What’s it like?
Plumping for a van-shaped MPV as your seven-seat, family-hauling weapon of choice over a more overtly prestigious SUV – in the form of the Volvo XC90, Land Rover Discovery or Audi Q7 – is a choice no doubt driven by a preference for modularity, flexibility and practicality over all else. And while those school run stalwarts claim early victories in the kerb appeal, performance and off-roading stakes, the Multivan’s fitness for purpose really is a force to be reckoned with.
Rails running the length of the cavernous rear cabin mean it can be reconfigured at will, with the option of removing, swivelling or rearranging the five (or optionally four) seats, and sliding the centre console back and folding it out to form a workspace-cum-dining room. Whichever way they end up facing, each Multivan passenger is hosted in comfort with a luxuriously cushioned seat and plenty of leg and head room.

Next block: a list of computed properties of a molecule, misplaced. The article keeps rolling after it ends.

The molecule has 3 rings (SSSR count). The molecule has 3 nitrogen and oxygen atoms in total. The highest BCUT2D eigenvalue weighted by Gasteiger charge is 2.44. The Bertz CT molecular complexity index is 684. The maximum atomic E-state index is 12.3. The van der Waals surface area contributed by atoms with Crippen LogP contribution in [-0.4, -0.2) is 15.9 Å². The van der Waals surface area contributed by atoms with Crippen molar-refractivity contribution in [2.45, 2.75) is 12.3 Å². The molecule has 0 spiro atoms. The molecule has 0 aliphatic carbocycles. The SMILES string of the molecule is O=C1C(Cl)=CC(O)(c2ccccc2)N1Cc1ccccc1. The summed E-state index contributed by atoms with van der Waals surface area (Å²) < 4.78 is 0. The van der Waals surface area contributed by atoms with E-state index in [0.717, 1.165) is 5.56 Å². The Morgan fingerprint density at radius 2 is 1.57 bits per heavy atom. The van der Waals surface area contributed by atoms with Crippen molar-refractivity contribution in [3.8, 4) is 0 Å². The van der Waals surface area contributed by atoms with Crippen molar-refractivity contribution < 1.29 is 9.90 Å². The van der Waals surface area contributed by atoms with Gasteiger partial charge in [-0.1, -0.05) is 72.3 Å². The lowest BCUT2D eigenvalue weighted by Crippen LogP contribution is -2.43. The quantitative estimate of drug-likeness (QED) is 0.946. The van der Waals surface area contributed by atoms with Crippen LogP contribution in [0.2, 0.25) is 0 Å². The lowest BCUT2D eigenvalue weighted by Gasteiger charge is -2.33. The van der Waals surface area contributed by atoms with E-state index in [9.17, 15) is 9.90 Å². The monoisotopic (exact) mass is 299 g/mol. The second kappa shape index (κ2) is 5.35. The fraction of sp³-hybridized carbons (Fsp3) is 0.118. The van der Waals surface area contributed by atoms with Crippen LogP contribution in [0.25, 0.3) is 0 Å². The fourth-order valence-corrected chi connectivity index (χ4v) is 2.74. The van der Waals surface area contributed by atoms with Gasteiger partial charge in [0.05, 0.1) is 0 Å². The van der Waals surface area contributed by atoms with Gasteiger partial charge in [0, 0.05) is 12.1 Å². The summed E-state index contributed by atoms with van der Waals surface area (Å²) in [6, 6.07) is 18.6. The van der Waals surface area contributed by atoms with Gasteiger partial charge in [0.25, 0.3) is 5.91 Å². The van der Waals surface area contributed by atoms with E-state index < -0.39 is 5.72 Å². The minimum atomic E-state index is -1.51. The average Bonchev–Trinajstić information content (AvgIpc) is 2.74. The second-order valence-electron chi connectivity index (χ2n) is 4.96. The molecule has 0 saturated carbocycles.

It’s good news for the driver, too, as the wholly expected but still remarkable result of moving onto slicker car-derived mechanicals is that this, a 2850kg family bus with a 3124mm wheelbase, drives pretty categorically like a car, and that could not be further from faint praise here.
There is absolutely minimal mental adjustment required on taking the wheel, save for getting acquainted with the undeniably van-like straight-backed seating position and the cab-forward proportions. The driving position is commanding and visibility all round comprehensive, which means you can see the farthest reaches of the body and confidently judge overtaking and parking manoeuvres. The seats are comfortable, the suspension is nicely tuned to mitigate lurching and roll during cornering (push it and it will tip a bit, obviously), and the steering is quick and smooth, albeit firmly on the lighter and unfeelsome side, which we’ll forgive.